Link to this comment Reply
    • helenpickering

      David, sorry for the delay - your comment was missed unfortunately.

      The three towers (triple transit lights) align with the vessel's port, centre and starboard lines so it can be aligned with the entry channel.

      DIO Communications Team

      Link to this comment Reply
  7. Sean Gage

    I have gazed at these structures from across the water at Puckpool on the Island and wondered what they were. At last I've found the answer,
    Many Thanks
    Sean Gage

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  8. Joseph Wyatt

    Why do they need to be in a row of 3 ?

    Surly they'd just be lining the outer ones up for the approach or leave

    Link to this comment Reply
    • helenpickering

      Joseph, sorry for the delay - your comment was missed unfortunately.

      The three towers (triple transit lights) align with the vessel's port, centre and starboard lines so it can be aligned with the entry channel.

      DIO Communications Team

      Link to this comment Reply
    • helenpickering

      To provide navigational certainty the vessel’s navigator visually aligns one set of three up with the other (i.e. they act as a pair) and because each of the three lights is a different colour the navigator can be certain he’s lining up the correct lights.

      The most critical element of the navigation into Portsmouth is passing through the narrow harbour entrance. We have pairs of triple transits in both the outer and inner harbour to guide the carrier either way through the entrance.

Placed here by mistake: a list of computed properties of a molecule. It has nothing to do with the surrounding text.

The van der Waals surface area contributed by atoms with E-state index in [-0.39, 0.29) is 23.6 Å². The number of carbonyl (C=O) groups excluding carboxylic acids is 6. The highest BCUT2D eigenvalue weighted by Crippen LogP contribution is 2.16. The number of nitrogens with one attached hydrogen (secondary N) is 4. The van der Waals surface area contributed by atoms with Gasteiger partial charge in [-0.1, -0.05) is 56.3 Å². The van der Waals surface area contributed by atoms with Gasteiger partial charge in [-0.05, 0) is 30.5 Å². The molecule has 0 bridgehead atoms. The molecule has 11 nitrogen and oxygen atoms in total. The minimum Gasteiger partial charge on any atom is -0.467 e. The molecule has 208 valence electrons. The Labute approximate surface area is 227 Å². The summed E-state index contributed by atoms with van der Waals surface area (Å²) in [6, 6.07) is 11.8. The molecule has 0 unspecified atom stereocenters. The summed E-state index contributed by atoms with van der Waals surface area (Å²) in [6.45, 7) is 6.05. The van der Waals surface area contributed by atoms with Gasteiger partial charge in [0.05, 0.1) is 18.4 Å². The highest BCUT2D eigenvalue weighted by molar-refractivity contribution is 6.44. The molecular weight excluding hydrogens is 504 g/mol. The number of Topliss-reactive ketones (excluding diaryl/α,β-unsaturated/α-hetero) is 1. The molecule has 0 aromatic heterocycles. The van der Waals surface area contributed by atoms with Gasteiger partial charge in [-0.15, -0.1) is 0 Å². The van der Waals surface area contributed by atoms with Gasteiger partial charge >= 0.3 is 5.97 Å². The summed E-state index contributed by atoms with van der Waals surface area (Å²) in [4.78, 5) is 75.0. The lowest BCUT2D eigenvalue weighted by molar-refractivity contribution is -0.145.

Link to this comment Reply
  9. kh

    Could you explain why some of the marks occur in threes?

    Link to this comment Reply
    • helenpickering

      Sorry for the delay - your comment was missed unfortunately.

      The three towers (triple transit lights) align with the vessel's port, centre and starboard lines so it can be aligned with the entry channel.

      DIO Communications Team

      Link to this comment Reply
  10. A Skynner

    How about a diagram?

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  11. Chris Sprules

    Hi Helen
    Thanks i understand the 12 lights - do the other 2 navigation marks have a role as well?
    "the navigation lights are mounted on top of 14 large steel tower structures rising up to 30 metres from the sea bed"

    Link to this comment Reply
    • helenpickering